Take a look at New Orleans, for this is what the rest of the country could look like if the Grover Norquist types driving the GOP domestic agenda continue to get their tax cuts and deregulation. It's going to be the war of all against all. Isn't that the real basis of our foreign policy?--The U.S. has the most power, so the U.S. gets to do what it wants until someone stops us. What makes us different from the thugs on the streets of NOLA? We convince ourselves that we're doing it for the greater good. But the nations of the world do not look to us in hope; they perceive us as bullies and are scared to death of us.
In any event, buy some stock in whichever are the hot gun manufacturers these days. Everybody's gonna need one when we revert to the wild west. That's what these Norquist types want. Their dream is to create a Hobbesian nightmare world in which everyone's out for himself, where it's eat or be eaten. Dominate or submit. Submit or be killed. It's Pat Robertson in his call for the assassination of Hugo Chavez. Theirs is the attitude of those who think that the poor people who stayed behind deserved what they got. If you're poor, you deserve to be. If you're stupid, better to have you out of the gene pool.
It's not the Muslim terrorists we need fear. If I were a terrorist leader, I wouldn't waste my explosives on American targets. I'd just be patient and watch America as it implodes. Maybe we didn't really win the Cold War, it's just taking us a little longer than it took the Soviet Union to collapse.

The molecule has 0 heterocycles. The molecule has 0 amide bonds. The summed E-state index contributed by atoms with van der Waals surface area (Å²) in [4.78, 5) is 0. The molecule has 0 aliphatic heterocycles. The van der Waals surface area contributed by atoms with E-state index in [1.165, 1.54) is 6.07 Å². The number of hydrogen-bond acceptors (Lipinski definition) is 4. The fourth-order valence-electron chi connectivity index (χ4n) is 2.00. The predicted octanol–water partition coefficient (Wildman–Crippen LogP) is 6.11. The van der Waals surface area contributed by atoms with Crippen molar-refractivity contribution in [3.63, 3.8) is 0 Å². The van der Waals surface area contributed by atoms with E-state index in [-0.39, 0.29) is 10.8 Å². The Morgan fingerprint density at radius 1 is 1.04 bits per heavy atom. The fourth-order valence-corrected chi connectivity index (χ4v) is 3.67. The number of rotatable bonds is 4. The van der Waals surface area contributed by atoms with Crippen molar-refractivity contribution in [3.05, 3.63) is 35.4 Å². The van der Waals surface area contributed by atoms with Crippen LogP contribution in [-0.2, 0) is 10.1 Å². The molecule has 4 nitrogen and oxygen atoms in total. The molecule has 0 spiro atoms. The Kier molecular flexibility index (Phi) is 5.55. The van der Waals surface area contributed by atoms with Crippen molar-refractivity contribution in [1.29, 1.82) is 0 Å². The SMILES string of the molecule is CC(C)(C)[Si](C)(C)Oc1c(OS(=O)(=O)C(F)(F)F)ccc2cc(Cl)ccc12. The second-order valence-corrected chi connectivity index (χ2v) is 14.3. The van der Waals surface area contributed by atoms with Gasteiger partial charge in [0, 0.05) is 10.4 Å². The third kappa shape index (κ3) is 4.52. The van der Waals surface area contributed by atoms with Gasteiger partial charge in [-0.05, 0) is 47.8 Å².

Friday, September 2, 2005
I'm going to take some time off to absorb the enormity of what is transpiring in the Gulf. Don't much feel like writing about the stuff I write about. And I want to restrain my urge to flail out at these clueless Beltway Marie Atoinettes until a clearer picture emerges about exactly what went wrong here. I'm sure the local Democrats deserve their share of the blame, but I think that the picture that will eventually emerge is that this is a result of your federal tax cuts at work, certainly of the mentality that finds them so desirable.
Thursday, September 1, 2005
Third World Disaster Preparedness. It has always struck me about the disasters that strike the U.S. that no matter how severe, relatively few people lose their lives. Even in the huge quake that San Francisco suffered in '89, fewer that one hundred people were killed. Quakes with the same intensity have killed thousands in China or Mexico.The difference lies in the quality of the infrastructure, both in terms of the physical structures engineered to withstand an expected disaster and in terms of the social systems in place to deal with the chaos that follows.
Nobody can prevent a natural disaster from happening, but one of the great things about living in this country has always been the confidence we all rightly felt that when such disasters strike, there would be systems in place to prevent the kind of aftermath horrors that are so commonplace in the Third World. I don't know about you, but the events in New Orleans this week have shaken my confidence in that assumption.
The hurricane could not have been prevented, but the flooding in New Orleans should have been. What disturbs me most about what has happened in New Orleans is that lots of people knew beforehand that the levees might break. And it seems that the extent of the plan to prevent such a disaster was to have everyone cross his fingers and hope that it wouldn't.
I know that the below-sea level siting of the city creates an extraordinary engineering challenge, but that levee should never have been breached, and once it broke there should have been some second line of defense, some contingency strategy for emergency containment. Does it not astonish you that this man-made structure was so vulnerable with so much at stake? Is it not shameful that a country with our wealth and our engineering prowess could allow such a thing to happen?
Somebody has to be held accountable for this monumental failure. I'm not pointing any fingers yet, but this event doesn't ease my fears that we are slowly devolving into a banana republic. We used to be better at this kind of thing.